Blackstone’s commentaries online (he doesn’t start English law in 1066).
BOTH thefe undertakings, of king Edgar and Edward the confeffor, feem to have been no more than a new edition, or frefh promulgation, of Alfreds’s code or dome-book, with fuch additions and improvements as the experience of a century and an half had fuggefted. For Alfred is generally ftiled by the fame hiftorians the legum Anglicanarum conditor, as Edward the confeffor is the reftitutor. Thefe however are the laws which our hiftories fo often mention under the name of the laws of Edward the confeffor; which our anceftors ftruggled fo hardly to maintain, under the firft princes of the Norman line; and which fubfequent princes fo frequently promifed to keep and to reftore, as the moft popular act they could do, when preffed by foreign emergencies or domeftic difcontents. Thefe are the laws, that fo vigoroufly withftood the repeated attacks of the civil law; which eftablifhed in the twelfth century a new Roman empire over moft of the ftates on the continent: ftates that have loft, and perhaps upon that account, their political liberties; which the free conftitution of England, perhaps upon the fame account has been rather improved than debafed. Thefe, in fhort, are the laws which gave rife and original to that collection of maxims and cuftoms, which is now known by the name of the common law. A name either given to it, in contradiftinction to other laws, as the ftatute law, the civil law, the law merchant, and the like; or, more probably, as a law common to all the realm, the jus commune or folcright mentioned by king Edward the elder, after the abolition of the feveral provincial cuftoms and particular laws beforementioned.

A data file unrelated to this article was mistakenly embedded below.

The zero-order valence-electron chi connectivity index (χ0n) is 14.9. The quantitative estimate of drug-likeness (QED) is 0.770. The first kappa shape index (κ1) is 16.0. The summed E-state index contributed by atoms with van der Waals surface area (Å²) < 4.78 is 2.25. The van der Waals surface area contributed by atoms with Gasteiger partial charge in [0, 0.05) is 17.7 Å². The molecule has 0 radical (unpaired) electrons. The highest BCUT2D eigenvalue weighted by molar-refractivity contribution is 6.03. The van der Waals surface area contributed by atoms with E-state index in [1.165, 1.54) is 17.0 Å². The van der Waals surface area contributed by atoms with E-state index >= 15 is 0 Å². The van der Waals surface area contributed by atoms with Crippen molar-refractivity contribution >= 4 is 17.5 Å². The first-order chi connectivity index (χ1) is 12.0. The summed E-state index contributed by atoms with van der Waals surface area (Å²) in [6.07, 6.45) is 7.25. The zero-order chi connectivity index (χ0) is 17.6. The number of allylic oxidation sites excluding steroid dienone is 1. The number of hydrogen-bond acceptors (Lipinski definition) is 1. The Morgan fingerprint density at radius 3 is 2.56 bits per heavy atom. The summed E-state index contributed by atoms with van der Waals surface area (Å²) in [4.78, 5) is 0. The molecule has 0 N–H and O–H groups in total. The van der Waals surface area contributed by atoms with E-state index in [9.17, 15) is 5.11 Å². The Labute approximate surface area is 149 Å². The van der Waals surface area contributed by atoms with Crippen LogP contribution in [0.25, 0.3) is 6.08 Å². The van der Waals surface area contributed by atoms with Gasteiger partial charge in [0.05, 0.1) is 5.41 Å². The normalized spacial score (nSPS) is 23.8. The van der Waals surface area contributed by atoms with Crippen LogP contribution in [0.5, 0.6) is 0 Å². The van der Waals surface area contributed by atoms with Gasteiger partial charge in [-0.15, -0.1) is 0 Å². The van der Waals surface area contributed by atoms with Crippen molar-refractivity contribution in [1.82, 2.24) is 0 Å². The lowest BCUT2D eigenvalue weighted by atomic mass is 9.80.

BUT though this is the moft likely foundation of this collection of maxims and cuftoms, yet the maxims and cuftoms, fo collected, are of higher antiquity than memory or hiftory can reach: nothing being more difficult than to afcertain the precife beginning and firft fpring of an antient and long eftablifhed cuftom. Whence it is that in our law the goodnefs of a cuftom depends upon it’s having been ufed time out of mind; or, in the folemnity of our legal phrafe, time whereof the memory of man runneth not to the contrary. This it is that gives it it’s weight and authority; and of this nature are the maxims and cuftom which compofe the common law, or lex non fcripta, of the kingdom.